Chapter 67 Digital Radiography of the Elephant Foot
Foot disease is a major cause of captive elephant morbidity and mortality.4,6,10 Common foot problems encountered at the nail, skin, sole, or pad include penetrating injuries, trauma, cracks in the sole, nail, or cuticle, overgrown nail, sole, or cuticle, laminitis, ingrown nails, pododermatitis, osteomyelitis, arthritis, fractures, dislocations, abscesses, and degenerative joint disease.2,5,12,13 Chronic foot disease that is unresponsive to medical and/or surgical management ultimately results in euthanasia.9,17 Annual examination of captive elephants are recommended by the North American Species Survival Plan (SSP), including foot radiography in elephants with chronic foot disease.14
To date, elephant foot radiography reports have focused on conventional analog radiography (AR) techniques.7,8,14 Recent advances in diagnostic medical imaging include the use of digital radiography (DR) for the clinical assessment of foot pathology in the captive elephant.
Conventional radiography produces images using film coated with a light-sensitive, silver halide–containing emulsion. After exposure to x-rays or light, the silver halide crystals precipitate and remain on the film during processing. The amount of precipitation is directly related to processed film blackness. Film speed corresponds to the size or amount of silver halide crystals. High-speed films have crystals that are larger or more numerous. X-rays are more likely to precipitate these crystals, which will cause a greater area of exposure than with a slower speed film, resulting in less image detail with high-speed films. Intensifying screens in the form of film cassettes are used to convert x-rays to visible light to expose the film, because the film emulsion is more sensitive to light.16 Using conventional analog techniques, standard portable radiographic units with 80 to100 kVp and 15 mA have produced reliable, diagnostic elephant foot radiographs.7,14
Digital radiography imaging systems include two basic types, computed radiography (CR) and direct digital radiography (DDR). Both systems use conventional x-ray equipment (e.g., machine, table, grids), but eliminate the need for film, processing chemicals, and light boxes. Instead, images may be adjusted and displayed on computer monitors. CR and DDR mainly differ in the method of image acquisition.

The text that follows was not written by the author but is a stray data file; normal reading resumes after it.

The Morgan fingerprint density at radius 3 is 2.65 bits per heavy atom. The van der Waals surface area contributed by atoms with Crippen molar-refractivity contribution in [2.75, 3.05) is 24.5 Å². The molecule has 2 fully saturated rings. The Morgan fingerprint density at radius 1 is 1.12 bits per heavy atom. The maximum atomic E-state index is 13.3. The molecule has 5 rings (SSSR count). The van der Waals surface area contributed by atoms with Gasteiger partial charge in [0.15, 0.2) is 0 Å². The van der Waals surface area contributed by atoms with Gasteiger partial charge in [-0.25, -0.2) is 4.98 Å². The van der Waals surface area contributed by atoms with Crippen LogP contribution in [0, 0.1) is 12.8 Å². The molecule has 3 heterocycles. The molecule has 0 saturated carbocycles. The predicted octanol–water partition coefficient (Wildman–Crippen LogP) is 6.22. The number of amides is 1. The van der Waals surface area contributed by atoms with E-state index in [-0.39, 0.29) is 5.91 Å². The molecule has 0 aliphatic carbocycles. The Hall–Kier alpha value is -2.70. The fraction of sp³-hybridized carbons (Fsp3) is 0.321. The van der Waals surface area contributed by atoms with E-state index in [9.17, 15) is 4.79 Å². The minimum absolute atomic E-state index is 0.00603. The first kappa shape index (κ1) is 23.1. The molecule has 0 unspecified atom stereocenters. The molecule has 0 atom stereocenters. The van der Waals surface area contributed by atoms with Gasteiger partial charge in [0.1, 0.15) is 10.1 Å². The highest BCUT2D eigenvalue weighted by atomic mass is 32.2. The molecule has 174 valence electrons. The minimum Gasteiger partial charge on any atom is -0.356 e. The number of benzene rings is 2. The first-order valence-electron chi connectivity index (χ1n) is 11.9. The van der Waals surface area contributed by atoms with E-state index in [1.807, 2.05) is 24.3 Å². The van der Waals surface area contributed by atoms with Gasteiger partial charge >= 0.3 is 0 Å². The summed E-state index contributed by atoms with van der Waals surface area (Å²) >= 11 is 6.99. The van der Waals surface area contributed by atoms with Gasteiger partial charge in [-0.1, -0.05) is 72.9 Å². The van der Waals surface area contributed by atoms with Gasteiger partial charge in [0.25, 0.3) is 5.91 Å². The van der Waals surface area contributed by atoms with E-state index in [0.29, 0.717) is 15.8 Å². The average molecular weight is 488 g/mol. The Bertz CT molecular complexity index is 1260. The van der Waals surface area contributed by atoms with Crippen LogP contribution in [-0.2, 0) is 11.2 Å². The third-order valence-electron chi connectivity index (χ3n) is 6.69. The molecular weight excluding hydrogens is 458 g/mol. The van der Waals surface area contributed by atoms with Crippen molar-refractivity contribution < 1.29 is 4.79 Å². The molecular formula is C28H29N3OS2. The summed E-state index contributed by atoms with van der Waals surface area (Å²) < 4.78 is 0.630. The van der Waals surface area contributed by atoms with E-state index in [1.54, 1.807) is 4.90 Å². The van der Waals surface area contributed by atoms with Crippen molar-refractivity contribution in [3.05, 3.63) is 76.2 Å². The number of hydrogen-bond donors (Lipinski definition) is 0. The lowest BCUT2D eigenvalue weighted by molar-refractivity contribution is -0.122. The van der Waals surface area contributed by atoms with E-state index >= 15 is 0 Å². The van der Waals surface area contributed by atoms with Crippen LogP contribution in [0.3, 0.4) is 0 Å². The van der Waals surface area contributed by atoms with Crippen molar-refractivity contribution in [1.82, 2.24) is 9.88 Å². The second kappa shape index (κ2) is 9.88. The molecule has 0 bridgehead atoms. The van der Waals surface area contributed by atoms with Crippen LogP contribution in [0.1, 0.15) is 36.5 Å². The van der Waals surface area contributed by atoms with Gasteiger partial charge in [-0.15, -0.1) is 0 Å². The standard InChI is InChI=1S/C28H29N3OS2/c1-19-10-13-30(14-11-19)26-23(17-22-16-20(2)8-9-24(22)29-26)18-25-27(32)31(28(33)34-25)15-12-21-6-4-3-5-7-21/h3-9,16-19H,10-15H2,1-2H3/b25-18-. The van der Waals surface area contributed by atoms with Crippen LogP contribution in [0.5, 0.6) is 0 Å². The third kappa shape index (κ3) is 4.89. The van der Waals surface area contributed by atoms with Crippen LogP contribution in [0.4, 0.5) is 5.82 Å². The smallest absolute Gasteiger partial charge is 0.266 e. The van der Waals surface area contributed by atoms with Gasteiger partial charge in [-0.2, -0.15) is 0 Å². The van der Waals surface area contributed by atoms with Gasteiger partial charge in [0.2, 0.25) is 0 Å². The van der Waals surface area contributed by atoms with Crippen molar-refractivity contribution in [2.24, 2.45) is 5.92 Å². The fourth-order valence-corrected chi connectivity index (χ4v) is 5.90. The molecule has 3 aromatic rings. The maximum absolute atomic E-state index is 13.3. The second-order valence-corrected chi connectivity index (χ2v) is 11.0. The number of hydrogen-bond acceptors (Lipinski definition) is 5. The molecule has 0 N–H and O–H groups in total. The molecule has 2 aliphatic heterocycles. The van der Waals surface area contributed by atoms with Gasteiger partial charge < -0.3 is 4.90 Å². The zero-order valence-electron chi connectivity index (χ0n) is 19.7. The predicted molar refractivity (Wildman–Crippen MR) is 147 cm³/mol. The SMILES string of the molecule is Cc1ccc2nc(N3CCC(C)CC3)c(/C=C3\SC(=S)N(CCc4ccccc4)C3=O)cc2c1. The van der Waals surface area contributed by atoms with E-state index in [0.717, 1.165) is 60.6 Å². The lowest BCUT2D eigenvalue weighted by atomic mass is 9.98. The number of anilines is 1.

CR uses a detector, or image plate (IP), for image acquisition, an IP reader, an analog-to-digital converter (ADC), and a computer and software programs to process the digital image.1,18 The IP is similar in appearance to conventional cassettes and is not directly attached to a computer. The IP functions similarly to conventional film-screen combinations, but uses photosensitive phosphors for image capture rather than crystals. The phosphors allow for latent image capture following x-ray exposure, similar to latent image capture with analog systems. In contrast to conventional radiography, CR latent images decay rapidly (minutes to days) and must be processed rapidly. The CR reader processes the latent image by converting stored energy into visible light and then into analog electrical signals, which are passed through an ADC to create a digital image for display on a computer monitor. Finally, the IP is erased using high-intensity white light to release residual energy, making the IP available for immediate reuse. The IP may be reused multiple times, with the actual number varying with protective plate quality and care during processing.
Computer software is used to process the digital image. Image contrast enhancement is possible with all digital imaging software using look-up tables (LUTs). LUTs enhance contrast by increasing the difference among anatomic structures using preset pixel values specific for different body systems (e.g., thorax, abdomen, musculoskeletal). Default software settings also determine edge enhancement (sharpness), contrast resolution, and brightness.18 Manual manipulations to adjust factors such as contrast, brightness, sharpness, and size can also be carried out.
In contrast to CR, DDR uses an integrated readout mechanism within the IP, producing a digital image following x-ray exposure that is sent directly to a computer via an attached cable.1,18 Image acquisition is faster with DDR, because the need for an image-plate reader is eliminated. The IPs used in DDR include flat panel detectors (FPDs) and charge-coupled devices (CCDs). Both direct-converting and indirect-converting FPDs are available to transform x-rays into electrical signals. The specifics of direct and indirect FPDs are beyond the scope of this chapter, but are available in the literature. Image capture involves transforming x-rays to visible light, then to electrical charges, and finally from analog-to-digital format during the readout process.16 The image minification process for visible light transformation into electrical signals with CCDs may result in greater image noise compared with FPDs. CCD systems also require more housing space than FPDs because of the optical system of the CCD and are nonportable, but tend to be less expensive than FPDs. Because of their nonportability, CCD systems are not currently applicable to large animal imaging outside the hospital setting. Comparisons among commercially available flat panel detectors are available. Digital data are processed on the computer as described for CR systems (see earlier).